G-20 nations reach deal to avoid global downturn

By Martin Crutsinger and Harry Dunphy
Associated Press / April 16, 2011

E-mail this article

Invalid E-mail address
Invalid E-mail address

Sending your article

Your article has been sent.

Text size +

WASHINGTON — The world’s major economies reached an agreement yesterday on how to measure and prevent the types of dangerous imbalances that contributed to the worst global downturn in seven decades.

The deal was announced in a joint statement issued following a day of talks among finance officials from the Group of 20 rich industrial nations and major emerging markets such as China and Brazil. The effort will monitor countries and prod them to take corrective actions when imbalances in such areas as foreign trade or government debt rise to excessive levels.

French Finance Minister Christine Lagarde told reporters that the agreement is a significant achievement that will maintain the momentum to revive the global economy and prevent future financial crises. France is the head of the G-20 this year.

Lagarde said that in the beginning the monitoring process would focus on seven of the world’s largest economies but would eventually be broadened to include all nations in the G-20. She did not identify the seven nations but the expectation was that the group would include the United States, China, Japan, Germany, France, Britain, and India.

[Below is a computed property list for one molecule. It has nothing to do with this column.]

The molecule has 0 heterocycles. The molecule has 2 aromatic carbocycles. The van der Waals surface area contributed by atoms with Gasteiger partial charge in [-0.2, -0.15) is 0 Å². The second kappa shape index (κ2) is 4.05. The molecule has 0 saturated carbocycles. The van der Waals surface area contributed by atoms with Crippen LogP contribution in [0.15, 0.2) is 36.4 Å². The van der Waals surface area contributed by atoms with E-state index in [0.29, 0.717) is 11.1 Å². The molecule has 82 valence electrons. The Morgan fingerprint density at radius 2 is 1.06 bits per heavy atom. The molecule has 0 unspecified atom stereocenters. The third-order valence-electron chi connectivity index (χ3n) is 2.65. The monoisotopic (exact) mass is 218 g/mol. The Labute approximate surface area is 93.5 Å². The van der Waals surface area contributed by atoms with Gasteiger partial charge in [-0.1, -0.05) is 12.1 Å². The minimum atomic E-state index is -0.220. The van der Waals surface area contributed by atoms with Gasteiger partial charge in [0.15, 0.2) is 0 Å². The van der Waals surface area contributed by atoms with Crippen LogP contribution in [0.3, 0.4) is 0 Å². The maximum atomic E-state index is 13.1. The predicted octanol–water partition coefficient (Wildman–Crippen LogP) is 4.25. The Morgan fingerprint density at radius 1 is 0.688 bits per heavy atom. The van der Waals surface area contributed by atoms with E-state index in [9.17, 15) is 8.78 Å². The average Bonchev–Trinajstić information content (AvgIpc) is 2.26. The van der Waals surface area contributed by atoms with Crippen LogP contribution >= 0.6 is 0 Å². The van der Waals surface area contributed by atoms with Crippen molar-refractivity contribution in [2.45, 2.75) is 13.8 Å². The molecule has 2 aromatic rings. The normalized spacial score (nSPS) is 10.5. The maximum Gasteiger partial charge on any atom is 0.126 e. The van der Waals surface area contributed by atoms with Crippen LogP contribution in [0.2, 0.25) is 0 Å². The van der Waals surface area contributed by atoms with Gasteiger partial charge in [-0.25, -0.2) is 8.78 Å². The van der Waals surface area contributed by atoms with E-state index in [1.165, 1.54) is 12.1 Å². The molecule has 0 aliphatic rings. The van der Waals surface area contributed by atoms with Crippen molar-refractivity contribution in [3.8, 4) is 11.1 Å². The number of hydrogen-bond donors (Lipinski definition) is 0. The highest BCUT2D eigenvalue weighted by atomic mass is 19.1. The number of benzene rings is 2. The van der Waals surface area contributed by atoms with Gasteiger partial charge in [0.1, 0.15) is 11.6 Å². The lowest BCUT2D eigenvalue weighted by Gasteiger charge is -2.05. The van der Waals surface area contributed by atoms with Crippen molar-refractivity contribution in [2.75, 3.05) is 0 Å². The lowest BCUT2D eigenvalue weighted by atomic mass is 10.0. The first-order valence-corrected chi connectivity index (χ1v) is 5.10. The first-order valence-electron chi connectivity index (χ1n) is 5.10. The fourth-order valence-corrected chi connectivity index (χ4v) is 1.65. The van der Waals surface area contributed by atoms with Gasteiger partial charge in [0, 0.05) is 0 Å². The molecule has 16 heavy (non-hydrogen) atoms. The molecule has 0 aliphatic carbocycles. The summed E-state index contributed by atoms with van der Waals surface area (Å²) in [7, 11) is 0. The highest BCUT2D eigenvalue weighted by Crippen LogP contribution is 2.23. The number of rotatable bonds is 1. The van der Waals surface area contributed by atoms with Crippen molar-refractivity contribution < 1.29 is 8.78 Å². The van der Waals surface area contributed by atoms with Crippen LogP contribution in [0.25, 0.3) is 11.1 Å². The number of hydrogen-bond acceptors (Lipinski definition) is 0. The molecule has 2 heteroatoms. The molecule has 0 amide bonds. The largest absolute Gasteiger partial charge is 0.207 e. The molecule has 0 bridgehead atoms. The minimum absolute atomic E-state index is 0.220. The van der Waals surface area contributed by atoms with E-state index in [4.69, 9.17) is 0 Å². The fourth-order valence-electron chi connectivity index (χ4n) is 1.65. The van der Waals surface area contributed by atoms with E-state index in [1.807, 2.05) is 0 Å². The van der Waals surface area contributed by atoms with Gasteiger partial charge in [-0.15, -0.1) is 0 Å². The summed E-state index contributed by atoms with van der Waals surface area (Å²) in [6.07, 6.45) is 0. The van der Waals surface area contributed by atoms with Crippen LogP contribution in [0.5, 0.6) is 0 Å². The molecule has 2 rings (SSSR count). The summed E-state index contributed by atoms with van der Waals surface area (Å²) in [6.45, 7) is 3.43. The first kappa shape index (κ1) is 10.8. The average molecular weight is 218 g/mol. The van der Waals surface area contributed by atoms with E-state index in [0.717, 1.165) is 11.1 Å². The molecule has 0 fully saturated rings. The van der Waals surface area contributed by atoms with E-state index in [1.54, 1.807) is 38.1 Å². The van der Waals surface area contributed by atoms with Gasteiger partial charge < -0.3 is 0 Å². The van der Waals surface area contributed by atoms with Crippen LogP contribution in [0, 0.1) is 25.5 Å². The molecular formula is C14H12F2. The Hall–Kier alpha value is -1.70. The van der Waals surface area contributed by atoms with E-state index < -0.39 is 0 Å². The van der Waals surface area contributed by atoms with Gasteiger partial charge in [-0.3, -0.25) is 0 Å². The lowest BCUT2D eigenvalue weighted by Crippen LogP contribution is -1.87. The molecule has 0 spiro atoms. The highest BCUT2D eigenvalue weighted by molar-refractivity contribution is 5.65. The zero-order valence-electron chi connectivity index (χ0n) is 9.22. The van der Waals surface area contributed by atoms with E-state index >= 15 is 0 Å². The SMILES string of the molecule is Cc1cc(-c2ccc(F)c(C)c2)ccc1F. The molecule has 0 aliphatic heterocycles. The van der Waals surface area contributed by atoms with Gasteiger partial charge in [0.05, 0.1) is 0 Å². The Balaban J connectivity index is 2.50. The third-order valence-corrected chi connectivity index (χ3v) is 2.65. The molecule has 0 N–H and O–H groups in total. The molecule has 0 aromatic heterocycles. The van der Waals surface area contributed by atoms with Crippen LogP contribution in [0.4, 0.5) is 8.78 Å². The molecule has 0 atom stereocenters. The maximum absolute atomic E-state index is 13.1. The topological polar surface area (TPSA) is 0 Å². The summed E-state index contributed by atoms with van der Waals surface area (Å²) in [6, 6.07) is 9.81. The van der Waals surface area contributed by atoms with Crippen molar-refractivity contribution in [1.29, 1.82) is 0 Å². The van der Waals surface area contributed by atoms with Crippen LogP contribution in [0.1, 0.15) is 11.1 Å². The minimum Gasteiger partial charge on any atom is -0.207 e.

Much about the monitoring process, however, is still to be determined including whether countries found to have dangerous imbalances will be identified publicly.

There is also no enforcement mechanism so it is unclear what pressure can be brought to bear on countries found with dangerous imbalances. But officials stressed that just starting the surveillance process represented a huge breakthrough. They said it should help prevent the kinds of imbalances that in the past caused major troubles for the global economy such as the huge investment flows that helped fuel the subprime mortgage crisis in the United States.

“The subprime crisis in the United States — that’s exactly the kind of accident we want to avoid in the future,’’ Canadian Finance Minister Jim Flaherty said.